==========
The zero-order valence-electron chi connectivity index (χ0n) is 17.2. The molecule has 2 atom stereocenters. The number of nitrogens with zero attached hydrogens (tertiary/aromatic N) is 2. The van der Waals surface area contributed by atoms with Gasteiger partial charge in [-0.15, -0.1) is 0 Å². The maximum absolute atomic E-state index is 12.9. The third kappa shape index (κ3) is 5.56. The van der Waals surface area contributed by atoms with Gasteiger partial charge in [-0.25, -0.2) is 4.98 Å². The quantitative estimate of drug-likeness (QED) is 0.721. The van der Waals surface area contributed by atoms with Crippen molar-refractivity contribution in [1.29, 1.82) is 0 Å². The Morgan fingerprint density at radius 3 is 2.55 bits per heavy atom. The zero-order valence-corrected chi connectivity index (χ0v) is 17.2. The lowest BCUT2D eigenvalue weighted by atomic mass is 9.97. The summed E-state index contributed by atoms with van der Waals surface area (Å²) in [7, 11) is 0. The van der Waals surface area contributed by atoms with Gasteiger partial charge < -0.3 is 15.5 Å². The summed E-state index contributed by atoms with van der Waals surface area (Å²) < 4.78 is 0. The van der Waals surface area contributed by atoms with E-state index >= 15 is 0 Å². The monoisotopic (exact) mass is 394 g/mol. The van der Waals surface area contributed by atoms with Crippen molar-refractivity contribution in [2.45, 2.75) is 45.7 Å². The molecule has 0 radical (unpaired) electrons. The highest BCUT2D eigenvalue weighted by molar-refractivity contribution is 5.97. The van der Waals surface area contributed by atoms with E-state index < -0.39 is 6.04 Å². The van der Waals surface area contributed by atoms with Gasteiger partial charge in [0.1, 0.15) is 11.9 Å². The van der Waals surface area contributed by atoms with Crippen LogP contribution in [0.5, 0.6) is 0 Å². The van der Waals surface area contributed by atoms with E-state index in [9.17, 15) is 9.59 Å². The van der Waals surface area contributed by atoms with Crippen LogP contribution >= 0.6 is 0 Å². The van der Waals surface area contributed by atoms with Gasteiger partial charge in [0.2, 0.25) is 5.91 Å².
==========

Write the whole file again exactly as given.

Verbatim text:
The zero-order valence-electron chi connectivity index (χ0n) is 17.2. The molecule has 2 atom stereocenters. The number of nitrogens with zero attached hydrogens (tertiary/aromatic N) is 2. The van der Waals surface area contributed by atoms with Gasteiger partial charge in [-0.15, -0.1) is 0 Å². The maximum absolute atomic E-state index is 12.9. The third kappa shape index (κ3) is 5.56. The van der Waals surface area contributed by atoms with Gasteiger partial charge in [-0.25, -0.2) is 4.98 Å². The quantitative estimate of drug-likeness (QED) is 0.721. The van der Waals surface area contributed by atoms with Crippen molar-refractivity contribution in [1.29, 1.82) is 0 Å². The Morgan fingerprint density at radius 3 is 2.55 bits per heavy atom. The zero-order valence-corrected chi connectivity index (χ0v) is 17.2. The lowest BCUT2D eigenvalue weighted by atomic mass is 9.97. The summed E-state index contributed by atoms with van der Waals surface area (Å²) in [7, 11) is 0. The van der Waals surface area contributed by atoms with Gasteiger partial charge < -0.3 is 15.5 Å². The summed E-state index contributed by atoms with van der Waals surface area (Å²) < 4.78 is 0. The van der Waals surface area contributed by atoms with E-state index >= 15 is 0 Å². The monoisotopic (exact) mass is 394 g/mol. The van der Waals surface area contributed by atoms with Crippen molar-refractivity contribution in [2.45, 2.75) is 45.7 Å². The molecule has 0 radical (unpaired) electrons. The highest BCUT2D eigenvalue weighted by molar-refractivity contribution is 5.97. The van der Waals surface area contributed by atoms with E-state index < -0.39 is 6.04 Å². The van der Waals surface area contributed by atoms with Gasteiger partial charge in [0.1, 0.15) is 11.9 Å². The van der Waals surface area contributed by atoms with Crippen LogP contribution in [0.5, 0.6) is 0 Å². The van der Waals surface area contributed by atoms with E-state index in [9.17, 15) is 9.59 Å². The van der Waals surface area contributed by atoms with Crippen LogP contribution >= 0.6 is 0 Å². The van der Waals surface area contributed by atoms with Gasteiger partial charge in [0.2, 0.25) is 5.91 Å².